As a result, market activity and movement is expected in this area. Just before the event, start-up Aclarity completed its Series A funding round, raising $15.9 million, building on a $3.3 million Seed round secured back in 2022.
One start up in this space said PFAS will be “a trillion dollar market”. As equally frightening as it is exciting for the companies engineering solutions for this market.
3. Acquisitions continue apace from Dutch-French pairing
Acquisition activity, with companies being bought and sold in the water sector, continued throughout the week. The Saur Group announced, not one but, two acquisitions in the first couple of days of the show. First up was an acquisition of Nature Systems Utilities, a US provider of turnkey water treatment and reuse solutions, with over 270 systems in operation. The news followed the acquisition of US water purification, Aqua-Chem, in 2022.
Another announcement from the show was Saur acquiring advanced resource recovery company, CirTec. Winner of the Aquatech Innovation Award 2017, the Dutch company offers a set of cellulose recovery solutions to upgrade.
4. Award winners stack up
The Aquatech Innovation Award once again recognised world-class innovation and technologies. This year had a record 92 entries, with the winners announced on the opening morning of the show.
Dutch start-up REDstack BV’s EDBM ElectroMembrane Stack was announced as the overall winner, with the jury praising the solution's pivotal role in helping to scale up electroactive membranes and the ability to “connect multiple systems”.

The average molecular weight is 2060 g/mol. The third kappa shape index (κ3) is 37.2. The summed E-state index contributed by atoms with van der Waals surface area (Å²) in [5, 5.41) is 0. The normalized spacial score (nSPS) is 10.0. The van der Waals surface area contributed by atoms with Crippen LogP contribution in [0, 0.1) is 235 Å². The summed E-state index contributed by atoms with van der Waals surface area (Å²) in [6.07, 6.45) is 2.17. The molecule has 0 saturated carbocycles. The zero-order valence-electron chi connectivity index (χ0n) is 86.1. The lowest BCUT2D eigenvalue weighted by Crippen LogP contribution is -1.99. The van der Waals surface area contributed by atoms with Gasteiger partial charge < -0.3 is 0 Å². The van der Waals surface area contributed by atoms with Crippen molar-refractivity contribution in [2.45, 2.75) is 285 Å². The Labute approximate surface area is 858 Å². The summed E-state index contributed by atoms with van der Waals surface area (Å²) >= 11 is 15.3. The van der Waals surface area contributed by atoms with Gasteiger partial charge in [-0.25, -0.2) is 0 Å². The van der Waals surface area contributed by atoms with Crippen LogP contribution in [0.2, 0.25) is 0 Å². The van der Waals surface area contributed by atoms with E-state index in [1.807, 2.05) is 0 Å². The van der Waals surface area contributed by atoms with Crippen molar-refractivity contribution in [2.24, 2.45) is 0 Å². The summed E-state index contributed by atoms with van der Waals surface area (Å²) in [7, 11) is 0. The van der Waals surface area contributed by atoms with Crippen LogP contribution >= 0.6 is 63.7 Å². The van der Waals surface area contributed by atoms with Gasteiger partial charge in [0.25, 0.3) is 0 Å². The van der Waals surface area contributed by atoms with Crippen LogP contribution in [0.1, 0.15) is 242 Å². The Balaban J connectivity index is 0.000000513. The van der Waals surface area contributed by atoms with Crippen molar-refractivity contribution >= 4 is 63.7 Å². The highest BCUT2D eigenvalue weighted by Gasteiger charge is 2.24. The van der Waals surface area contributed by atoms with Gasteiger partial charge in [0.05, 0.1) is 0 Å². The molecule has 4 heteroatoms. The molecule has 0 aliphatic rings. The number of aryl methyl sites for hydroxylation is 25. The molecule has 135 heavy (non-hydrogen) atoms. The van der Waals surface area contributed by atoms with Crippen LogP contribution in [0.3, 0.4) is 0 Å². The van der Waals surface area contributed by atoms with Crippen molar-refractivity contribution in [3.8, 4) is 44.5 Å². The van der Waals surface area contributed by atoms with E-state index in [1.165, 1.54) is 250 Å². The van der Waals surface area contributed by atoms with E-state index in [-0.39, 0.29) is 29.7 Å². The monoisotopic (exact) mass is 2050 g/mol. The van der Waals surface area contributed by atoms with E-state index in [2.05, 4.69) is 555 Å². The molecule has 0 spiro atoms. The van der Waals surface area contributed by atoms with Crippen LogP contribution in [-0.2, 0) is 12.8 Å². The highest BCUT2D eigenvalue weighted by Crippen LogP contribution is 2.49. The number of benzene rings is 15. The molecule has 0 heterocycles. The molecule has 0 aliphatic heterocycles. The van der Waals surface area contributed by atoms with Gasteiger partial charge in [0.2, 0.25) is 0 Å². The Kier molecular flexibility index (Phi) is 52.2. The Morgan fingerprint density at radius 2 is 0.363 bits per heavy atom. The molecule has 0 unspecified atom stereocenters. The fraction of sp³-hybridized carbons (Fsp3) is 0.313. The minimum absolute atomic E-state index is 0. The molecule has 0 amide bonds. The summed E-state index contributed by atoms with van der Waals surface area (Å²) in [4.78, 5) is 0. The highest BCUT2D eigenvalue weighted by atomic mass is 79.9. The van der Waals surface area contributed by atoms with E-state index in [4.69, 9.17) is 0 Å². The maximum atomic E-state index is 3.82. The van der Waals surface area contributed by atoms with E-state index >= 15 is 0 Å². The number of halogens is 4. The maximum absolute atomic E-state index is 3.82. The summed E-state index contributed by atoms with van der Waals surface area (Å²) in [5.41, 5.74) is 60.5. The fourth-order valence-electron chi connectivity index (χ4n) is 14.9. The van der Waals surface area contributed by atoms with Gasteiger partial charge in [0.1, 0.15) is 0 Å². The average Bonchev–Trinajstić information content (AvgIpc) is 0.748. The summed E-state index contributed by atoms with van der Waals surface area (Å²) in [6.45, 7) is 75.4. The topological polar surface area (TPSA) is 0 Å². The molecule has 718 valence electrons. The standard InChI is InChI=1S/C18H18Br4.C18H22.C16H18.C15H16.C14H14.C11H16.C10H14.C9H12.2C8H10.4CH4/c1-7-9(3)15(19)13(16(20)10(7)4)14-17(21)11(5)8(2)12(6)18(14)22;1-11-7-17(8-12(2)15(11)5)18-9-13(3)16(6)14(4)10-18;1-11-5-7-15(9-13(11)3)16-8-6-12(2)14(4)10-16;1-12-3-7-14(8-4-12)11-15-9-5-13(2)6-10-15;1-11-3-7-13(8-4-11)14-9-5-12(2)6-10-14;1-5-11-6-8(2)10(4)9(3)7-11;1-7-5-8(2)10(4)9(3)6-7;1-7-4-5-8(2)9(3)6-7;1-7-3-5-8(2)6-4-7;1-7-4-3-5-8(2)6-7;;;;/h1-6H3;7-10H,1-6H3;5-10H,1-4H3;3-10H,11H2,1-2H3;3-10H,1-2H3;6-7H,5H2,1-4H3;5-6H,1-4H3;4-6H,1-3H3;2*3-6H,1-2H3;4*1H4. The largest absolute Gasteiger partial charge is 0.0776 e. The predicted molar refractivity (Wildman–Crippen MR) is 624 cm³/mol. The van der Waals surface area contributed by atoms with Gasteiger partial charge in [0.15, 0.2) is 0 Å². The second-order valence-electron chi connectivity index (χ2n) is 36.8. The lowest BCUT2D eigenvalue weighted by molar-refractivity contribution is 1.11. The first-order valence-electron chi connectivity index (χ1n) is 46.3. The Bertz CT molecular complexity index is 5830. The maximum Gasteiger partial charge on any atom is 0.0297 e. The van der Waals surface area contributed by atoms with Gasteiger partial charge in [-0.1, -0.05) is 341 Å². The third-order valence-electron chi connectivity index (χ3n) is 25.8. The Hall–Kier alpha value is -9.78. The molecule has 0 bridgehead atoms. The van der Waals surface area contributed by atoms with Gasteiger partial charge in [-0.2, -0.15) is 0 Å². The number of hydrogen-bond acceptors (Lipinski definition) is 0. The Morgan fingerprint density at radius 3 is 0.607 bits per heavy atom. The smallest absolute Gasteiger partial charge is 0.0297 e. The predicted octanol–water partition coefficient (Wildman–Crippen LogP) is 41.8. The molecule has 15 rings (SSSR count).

In total, 14 innovative technologies were selected by the jury across five categories: Wastewater Treatment; Water Supply (drinking water, clean water, including point of use/entry); Transport and Process and Control; Green Chemicals for Water Technology and Innovation not to market yet.
5. Embracing mistakes
Historically, mistakes and when things go wrong are not often talked about in the water industry. And when it comes to providing a safe and reliable service, they shouldn’t. It’s critical that there are no failures on this side of the business.
However, when it comes to moving innovations through from concepts to pilots and beyond, mistakes do happen. It’s a necessity as part of the innovation journey.
For the second time, the Innovation Forum partnered with the ‘F**KUp Nights’ – a movement now active across 260 cities in 62 countries. It’s a global series of events sharing business failure stories.
In the context of water, an evening was organised to share these stories. It wasn’t to position this as a mudslinging opportunity to point the fingers and blame regulators, utilities or companies for their errors. Instead, we invited a leading investor, head of innovation from a utility and also a technology entrepreneur to share their personal stories of making mistakes.
It was a superb success – the evening was oversubscribed, with many people saying it’s the ‘hot ticket in town’.